“Big Frog/Small Pond?”-University of Michigan Research

I often am intrigued by how people make decisions. Rarely, is it rationally. Whether it is choosing an automobile, a home, a college, or a career, there usually is some latent force that propels individuals to choose-often  without considering even the most basic facts of the options at hand.

This sort of unconscious motivation is not particularly new to any student of psychology/philosophy or even just a curious observer of human nature.

I love it, however, when researchers actually are able to identify the processes by which we humans function and are able to articulate them.

So, I was very pleased to read about University of Michigan doctoral candidate, Kaidi Wu’s research which identified the role of culture in individuals making college/ career decision.

Specifically, Wu’s research noted that Chinese individuals were about twice as likely as European-Americans to choose to be the “little frog in the big pond.” That is, to enroll in a top college, even when their grades were below the average, than European-Americans. Similarly, they prefered to work in a top 10 company, again almost twice as frequently as European-Americans.

Wu emphasizes the importance of cultural values and norms in making a decision, suggesting there is no gold-standard for decision making.

I think a follow up study in which students were asked to articulate their “reasons” for this decision which might help reveal the extent they themselves are aware of the impact that culture makes in decision making.

To read more about the research, please read Jared Wadley’s article from Michigan News.

Questions for Discussion

  1. Why is understanding the decision making process important?
  2. Why did Wu choose this sample population?
  3. How large was the sample size-do you think this is a sufficient amount for this research?
  4. What would you choose- to be the big fish in the small pond, or vice-versa? Why do you think you chose this way?
  5. What additional information would you need to be sure it is “cultural appropriateness” and not some other factor contributing to this decision?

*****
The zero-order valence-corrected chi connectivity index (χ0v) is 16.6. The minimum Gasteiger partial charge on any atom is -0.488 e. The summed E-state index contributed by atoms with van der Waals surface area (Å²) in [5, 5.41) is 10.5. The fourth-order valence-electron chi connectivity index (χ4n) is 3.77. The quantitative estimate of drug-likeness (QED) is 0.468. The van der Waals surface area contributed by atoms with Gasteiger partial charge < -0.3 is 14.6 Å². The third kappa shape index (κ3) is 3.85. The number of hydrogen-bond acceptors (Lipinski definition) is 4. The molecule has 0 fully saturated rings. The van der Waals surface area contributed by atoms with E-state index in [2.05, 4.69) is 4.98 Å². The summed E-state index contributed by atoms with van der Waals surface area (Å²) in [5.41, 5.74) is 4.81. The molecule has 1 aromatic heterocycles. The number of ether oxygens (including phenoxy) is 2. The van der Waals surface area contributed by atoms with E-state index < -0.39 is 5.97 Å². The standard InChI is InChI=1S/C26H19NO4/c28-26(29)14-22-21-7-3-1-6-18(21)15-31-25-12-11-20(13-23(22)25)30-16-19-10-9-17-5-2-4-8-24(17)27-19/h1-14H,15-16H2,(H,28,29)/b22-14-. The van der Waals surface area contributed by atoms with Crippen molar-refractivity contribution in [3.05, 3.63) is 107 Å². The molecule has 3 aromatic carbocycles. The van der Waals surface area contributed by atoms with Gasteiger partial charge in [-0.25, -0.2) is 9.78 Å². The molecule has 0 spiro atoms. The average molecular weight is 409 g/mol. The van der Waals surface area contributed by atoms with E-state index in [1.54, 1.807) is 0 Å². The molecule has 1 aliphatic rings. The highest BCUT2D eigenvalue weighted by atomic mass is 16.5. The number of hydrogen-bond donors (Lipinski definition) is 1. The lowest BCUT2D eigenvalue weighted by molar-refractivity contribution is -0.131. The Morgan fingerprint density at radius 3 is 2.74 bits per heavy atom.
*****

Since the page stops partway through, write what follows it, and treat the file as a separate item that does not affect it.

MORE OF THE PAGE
6. How could one study whether or not the individual made the “right” decision for themselves?


Do Video Game Ratings Labels Work?


Yes, according to Iowa State University marketing professor Russell Laczniak.

In an excellent article posted by writer Angie Hunt, Laczniak states, “Parents must actually mediate kids purchase and play of video games, which requires effort and time.”

Professor Laczniak and his associates conducted the research by surveying 220 families online. The survey had questions for parents as well as children. Interestingly, the research respondents were primarily dyads of mothers and sons. He focused on children in the age range of 8-12 as that seemed to be a heightened time of cognitive change and growing influence of peers.

It is essential that parents must actually intervene and influence both the purchase of video games, but also the time that their child spends on video games. So, parents need to set clear limits and implement them consistently in order to have a positive impact.

So, what is this positive impact-simply reducing the number of hours playing video game? According to Laczniak and colleagues, the impact is so much more.  The article suggests that when video game use is limited in this age group, the children are less likely to demonstrate acting out behaviors. This comes as no surprise to most of us who have worked in education for a while, but is important to have yet more data that leads to this conclusion.